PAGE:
The RSS existed then, as it does now, in the guise of a paramilitary organisation and relied on a particularly xenophobic brand of nationalism that regarded Muslims as second-class citizens and Hindus as the original, rightful people of India. The organisation found meaning and an ideological identity in the idea of Hindutva, or Hindu-ness. The RSS recruited—and still recruits—young men, and trained them for a life of service to the Hindu Rashtra (Hindu nation) and sought to create a nation state run for and by Hindus. It remains controversial; Gandhi’s assassin, Nathuram Godse, had been a member of the RSS.

The political wing of the RSS is the Bharatiya Janata Party (BJP), now in government under the leadership Narendra Modi. In February 2002 the western Indian state of Gujarat—then governed by Narendra Modi—witnessed large-scale rioting. Official numbers released in 2005, reported that 790 Muslims and 254 Hindus were killed, with 223 people reported missing and 2,500 injured.

Modi was denied a United States visa for his role in the riots, until his election as prime minister of India in 2014. Modi has always denied any role in the rioting but his rise to power caused much soul searching in India, and much commentary abroad. When it became clear that he was positioned to become India’s next prime minister, there was a wringing-of-hands, led mainly by left-leaning ‘intellectual’ Indians who were no longer resident in the country. Salman Rushdie, among others, wrote an open letter to The Guardian arguing: “Were [Modi] to be elected prime minister, it would bode ill for India’s future as a country that cherishes the ideals of inclusion and protection for all its peoples and communities.”

Others, myself included, were doubtful of how far down the path of radical right-wing Hindtuva Modi could travel in an India that was still democratic and (officially) secular, without seriously jeopardising his party’s re-election chances in 2019. However, with growing numbers of ‘beef lynching’ incidents there has come the realisation that even if Modi is (at least to some extent) bound by political restraint, his followers—including the RSS—are not.

As the Indian government saunters closer to Hindu majoritarianism the old ghosts of Partition—or were they never really ghosts?—rise up. The most devastating ‘ghost’ being that the Hindu-Muslim violence of Partition was inevitable and somehow is still inevitable in India. Gandhi had told Mountbatten repeatedly that there were only two options: continued British rule or a bloodbath. Mountbatten eventually turned to Gandhi and asked what he should do. Gandhi replied, “you must face the bloodbath and accept it”. Partition makes us wonder if the djinn of communalism will haunt the subcontinent forever.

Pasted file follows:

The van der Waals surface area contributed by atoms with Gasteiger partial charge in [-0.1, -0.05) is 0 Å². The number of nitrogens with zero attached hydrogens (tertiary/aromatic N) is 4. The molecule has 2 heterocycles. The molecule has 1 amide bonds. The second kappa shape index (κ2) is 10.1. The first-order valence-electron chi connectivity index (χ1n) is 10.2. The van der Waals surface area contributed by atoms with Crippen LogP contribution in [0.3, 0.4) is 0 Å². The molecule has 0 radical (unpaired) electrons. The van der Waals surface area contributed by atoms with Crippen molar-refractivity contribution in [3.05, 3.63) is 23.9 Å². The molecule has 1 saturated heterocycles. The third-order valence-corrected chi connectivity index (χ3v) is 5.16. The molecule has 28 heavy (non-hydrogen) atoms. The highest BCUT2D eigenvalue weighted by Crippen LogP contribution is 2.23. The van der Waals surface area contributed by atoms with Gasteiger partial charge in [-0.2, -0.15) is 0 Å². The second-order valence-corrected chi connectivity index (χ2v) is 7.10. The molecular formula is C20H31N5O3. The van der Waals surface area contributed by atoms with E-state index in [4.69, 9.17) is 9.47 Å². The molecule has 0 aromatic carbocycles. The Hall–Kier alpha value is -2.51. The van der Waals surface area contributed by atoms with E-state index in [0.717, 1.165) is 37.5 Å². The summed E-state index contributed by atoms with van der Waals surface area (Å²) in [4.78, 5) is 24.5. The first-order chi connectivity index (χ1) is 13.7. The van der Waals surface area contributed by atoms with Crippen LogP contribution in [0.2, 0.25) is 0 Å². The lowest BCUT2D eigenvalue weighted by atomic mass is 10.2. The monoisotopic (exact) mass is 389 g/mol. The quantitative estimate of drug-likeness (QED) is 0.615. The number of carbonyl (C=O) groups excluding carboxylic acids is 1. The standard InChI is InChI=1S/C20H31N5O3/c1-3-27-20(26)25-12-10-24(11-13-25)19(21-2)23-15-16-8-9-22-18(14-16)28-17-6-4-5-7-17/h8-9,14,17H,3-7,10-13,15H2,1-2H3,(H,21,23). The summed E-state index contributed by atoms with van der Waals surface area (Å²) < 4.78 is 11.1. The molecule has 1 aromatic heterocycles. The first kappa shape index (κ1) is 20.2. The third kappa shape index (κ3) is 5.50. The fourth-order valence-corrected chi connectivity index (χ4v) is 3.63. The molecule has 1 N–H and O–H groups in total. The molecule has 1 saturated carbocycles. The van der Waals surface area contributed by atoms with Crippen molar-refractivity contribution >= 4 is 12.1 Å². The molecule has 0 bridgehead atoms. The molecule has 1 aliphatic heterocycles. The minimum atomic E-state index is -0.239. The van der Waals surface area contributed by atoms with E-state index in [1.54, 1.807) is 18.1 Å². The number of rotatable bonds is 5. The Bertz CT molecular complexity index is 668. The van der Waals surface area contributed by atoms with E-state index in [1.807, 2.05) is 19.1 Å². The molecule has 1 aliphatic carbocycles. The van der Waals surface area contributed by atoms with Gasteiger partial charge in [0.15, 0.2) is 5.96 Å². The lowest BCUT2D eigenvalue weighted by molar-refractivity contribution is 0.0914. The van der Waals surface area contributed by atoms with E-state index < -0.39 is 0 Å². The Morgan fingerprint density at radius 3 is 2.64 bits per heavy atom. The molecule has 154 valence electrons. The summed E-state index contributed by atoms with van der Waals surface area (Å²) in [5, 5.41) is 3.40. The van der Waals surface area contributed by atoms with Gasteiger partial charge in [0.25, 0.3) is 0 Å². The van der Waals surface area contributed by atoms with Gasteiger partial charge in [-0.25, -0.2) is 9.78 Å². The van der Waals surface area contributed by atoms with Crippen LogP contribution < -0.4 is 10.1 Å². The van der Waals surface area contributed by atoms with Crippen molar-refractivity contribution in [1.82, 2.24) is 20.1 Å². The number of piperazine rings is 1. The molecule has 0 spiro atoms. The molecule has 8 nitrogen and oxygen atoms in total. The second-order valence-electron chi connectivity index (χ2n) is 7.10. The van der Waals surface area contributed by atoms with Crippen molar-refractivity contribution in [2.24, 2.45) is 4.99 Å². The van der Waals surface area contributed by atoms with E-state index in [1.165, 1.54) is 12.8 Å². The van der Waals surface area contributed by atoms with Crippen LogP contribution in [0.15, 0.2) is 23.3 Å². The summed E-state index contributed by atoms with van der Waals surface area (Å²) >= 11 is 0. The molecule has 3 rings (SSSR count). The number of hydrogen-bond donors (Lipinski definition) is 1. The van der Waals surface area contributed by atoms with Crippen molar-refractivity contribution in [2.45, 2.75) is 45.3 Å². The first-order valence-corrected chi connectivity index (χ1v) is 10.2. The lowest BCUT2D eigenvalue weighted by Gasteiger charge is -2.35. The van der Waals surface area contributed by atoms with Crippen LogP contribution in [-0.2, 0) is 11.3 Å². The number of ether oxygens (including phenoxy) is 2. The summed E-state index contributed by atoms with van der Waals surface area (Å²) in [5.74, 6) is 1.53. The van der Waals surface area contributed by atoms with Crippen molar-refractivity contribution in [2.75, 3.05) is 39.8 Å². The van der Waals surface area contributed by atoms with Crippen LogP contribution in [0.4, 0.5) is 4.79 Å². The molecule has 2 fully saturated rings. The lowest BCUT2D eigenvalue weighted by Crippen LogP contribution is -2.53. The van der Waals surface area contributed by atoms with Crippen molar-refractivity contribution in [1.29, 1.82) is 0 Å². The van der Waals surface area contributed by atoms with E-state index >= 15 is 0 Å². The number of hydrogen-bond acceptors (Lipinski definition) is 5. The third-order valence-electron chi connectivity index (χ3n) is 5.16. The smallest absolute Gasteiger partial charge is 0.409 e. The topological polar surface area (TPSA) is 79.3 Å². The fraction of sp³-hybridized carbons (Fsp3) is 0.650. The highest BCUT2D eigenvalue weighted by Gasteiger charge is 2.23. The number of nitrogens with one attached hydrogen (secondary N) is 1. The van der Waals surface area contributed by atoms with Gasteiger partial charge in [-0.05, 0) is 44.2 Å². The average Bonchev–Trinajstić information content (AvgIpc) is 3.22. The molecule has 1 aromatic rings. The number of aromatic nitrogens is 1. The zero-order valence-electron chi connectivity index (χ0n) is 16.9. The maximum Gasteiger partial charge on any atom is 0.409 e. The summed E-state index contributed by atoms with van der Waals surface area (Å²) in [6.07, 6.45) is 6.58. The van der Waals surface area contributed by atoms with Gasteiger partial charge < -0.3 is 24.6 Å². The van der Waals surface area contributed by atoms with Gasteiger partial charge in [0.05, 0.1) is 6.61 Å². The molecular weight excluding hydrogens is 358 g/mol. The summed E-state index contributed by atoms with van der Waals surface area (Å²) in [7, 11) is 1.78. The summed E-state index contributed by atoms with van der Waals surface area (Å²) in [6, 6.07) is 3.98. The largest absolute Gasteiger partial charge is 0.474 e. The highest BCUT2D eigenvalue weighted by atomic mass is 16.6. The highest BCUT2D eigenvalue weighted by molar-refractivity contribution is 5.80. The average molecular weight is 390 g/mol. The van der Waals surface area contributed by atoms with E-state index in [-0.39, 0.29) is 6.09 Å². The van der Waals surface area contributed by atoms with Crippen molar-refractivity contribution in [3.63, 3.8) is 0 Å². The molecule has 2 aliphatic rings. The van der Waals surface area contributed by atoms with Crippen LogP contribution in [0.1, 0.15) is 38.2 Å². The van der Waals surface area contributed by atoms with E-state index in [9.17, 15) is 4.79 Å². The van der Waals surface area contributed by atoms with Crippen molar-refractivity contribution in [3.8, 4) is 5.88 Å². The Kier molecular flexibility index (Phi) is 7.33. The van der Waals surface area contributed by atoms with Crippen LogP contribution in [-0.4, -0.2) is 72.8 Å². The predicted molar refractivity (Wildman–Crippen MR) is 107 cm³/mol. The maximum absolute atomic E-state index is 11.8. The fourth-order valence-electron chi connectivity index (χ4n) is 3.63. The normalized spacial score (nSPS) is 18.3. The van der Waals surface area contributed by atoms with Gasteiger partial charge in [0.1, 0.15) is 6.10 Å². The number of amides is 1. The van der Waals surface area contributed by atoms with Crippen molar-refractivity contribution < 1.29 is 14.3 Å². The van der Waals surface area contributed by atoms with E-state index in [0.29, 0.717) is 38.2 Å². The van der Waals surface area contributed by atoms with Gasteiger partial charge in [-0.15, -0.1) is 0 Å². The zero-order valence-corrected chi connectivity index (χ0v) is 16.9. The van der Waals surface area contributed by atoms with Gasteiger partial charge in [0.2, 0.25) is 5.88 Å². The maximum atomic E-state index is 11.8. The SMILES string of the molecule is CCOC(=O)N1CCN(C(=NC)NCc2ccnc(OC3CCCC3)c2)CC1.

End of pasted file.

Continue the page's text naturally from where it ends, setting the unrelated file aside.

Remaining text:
It is right to remember Partition with deep anguish, but it is also right to recall the hard-won independence that followed it. I think this is what Manto would tell us, were he alive today.

The most absurd thing about the extreme violence and destruction of Partition was the enormous, overwhelming hope that followed it. As Nehru said on 15 August 1947, “At the stroke of the midnight hour, when the world sleeps, India will awake to life and freedom.”

India will always be, at least to some extent, defined by hope; a sort of youthful enthusiasm for the future that seems to refresh itself with each new generation. That’s why this most recent flirtation with Hindu nationalism will be short-lived, and it is why Kashmir is sadly condemned to its troubles for many years more. In India, where there is anguish, there will always be hope. Perhaps not so absurd, after all.

Dr Kimberley Layton holds a PhD in international studies from the University of New South Wales, where her research focused on Hindu nationalism in the Indian diaspora. She is also a former AIIA Euan Crone Asian Awareness Scholarship holder and National Office intern.

This article is published under a Creative Commons Licence and may be republished with attribution.